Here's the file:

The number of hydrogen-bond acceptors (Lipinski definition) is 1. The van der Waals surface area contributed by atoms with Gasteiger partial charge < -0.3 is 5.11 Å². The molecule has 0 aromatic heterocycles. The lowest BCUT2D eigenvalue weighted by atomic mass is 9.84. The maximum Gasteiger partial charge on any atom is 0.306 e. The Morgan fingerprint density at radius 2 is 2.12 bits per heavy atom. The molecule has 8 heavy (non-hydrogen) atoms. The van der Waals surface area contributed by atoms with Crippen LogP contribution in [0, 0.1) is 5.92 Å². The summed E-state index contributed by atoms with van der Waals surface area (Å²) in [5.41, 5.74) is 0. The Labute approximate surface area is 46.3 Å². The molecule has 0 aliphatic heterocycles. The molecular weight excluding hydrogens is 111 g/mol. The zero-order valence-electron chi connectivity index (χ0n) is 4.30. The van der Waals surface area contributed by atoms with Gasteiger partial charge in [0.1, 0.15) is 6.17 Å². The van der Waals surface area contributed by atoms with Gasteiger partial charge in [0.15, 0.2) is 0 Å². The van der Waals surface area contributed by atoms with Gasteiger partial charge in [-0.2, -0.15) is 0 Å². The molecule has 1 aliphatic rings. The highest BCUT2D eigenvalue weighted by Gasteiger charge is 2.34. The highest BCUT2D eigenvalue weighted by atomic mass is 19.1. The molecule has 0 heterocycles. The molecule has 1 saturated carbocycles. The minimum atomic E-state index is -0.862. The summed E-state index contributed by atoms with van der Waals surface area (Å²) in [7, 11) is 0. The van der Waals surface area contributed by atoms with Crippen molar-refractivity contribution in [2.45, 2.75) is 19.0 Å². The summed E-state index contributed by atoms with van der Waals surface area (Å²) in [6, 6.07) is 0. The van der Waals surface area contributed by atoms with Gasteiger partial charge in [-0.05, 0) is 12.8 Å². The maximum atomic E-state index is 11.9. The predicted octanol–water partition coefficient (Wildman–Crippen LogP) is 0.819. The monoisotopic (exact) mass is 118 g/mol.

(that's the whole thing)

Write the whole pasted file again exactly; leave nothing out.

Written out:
The number of hydrogen-bond acceptors (Lipinski definition) is 1. The van der Waals surface area contributed by atoms with Gasteiger partial charge < -0.3 is 5.11 Å². The molecule has 0 aromatic heterocycles. The lowest BCUT2D eigenvalue weighted by atomic mass is 9.84. The maximum Gasteiger partial charge on any atom is 0.306 e. The Morgan fingerprint density at radius 2 is 2.12 bits per heavy atom. The molecule has 8 heavy (non-hydrogen) atoms. The van der Waals surface area contributed by atoms with Crippen LogP contribution in [0, 0.1) is 5.92 Å². The summed E-state index contributed by atoms with van der Waals surface area (Å²) in [5.41, 5.74) is 0. The Labute approximate surface area is 46.3 Å². The molecule has 0 aliphatic heterocycles. The molecular weight excluding hydrogens is 111 g/mol. The zero-order valence-electron chi connectivity index (χ0n) is 4.30. The van der Waals surface area contributed by atoms with Gasteiger partial charge in [0.1, 0.15) is 6.17 Å². The van der Waals surface area contributed by atoms with Gasteiger partial charge in [0.15, 0.2) is 0 Å². The van der Waals surface area contributed by atoms with Gasteiger partial charge in [-0.2, -0.15) is 0 Å². The molecule has 1 aliphatic rings. The highest BCUT2D eigenvalue weighted by Gasteiger charge is 2.34. The highest BCUT2D eigenvalue weighted by atomic mass is 19.1. The molecule has 0 heterocycles. The molecule has 1 saturated carbocycles. The minimum atomic E-state index is -0.862. The summed E-state index contributed by atoms with van der Waals surface area (Å²) in [7, 11) is 0. The van der Waals surface area contributed by atoms with Crippen molar-refractivity contribution in [2.45, 2.75) is 19.0 Å². The summed E-state index contributed by atoms with van der Waals surface area (Å²) in [6, 6.07) is 0. The van der Waals surface area contributed by atoms with Gasteiger partial charge in [-0.05, 0) is 12.8 Å². The maximum atomic E-state index is 11.9. The predicted octanol–water partition coefficient (Wildman–Crippen LogP) is 0.819. The monoisotopic (exact) mass is 118 g/mol.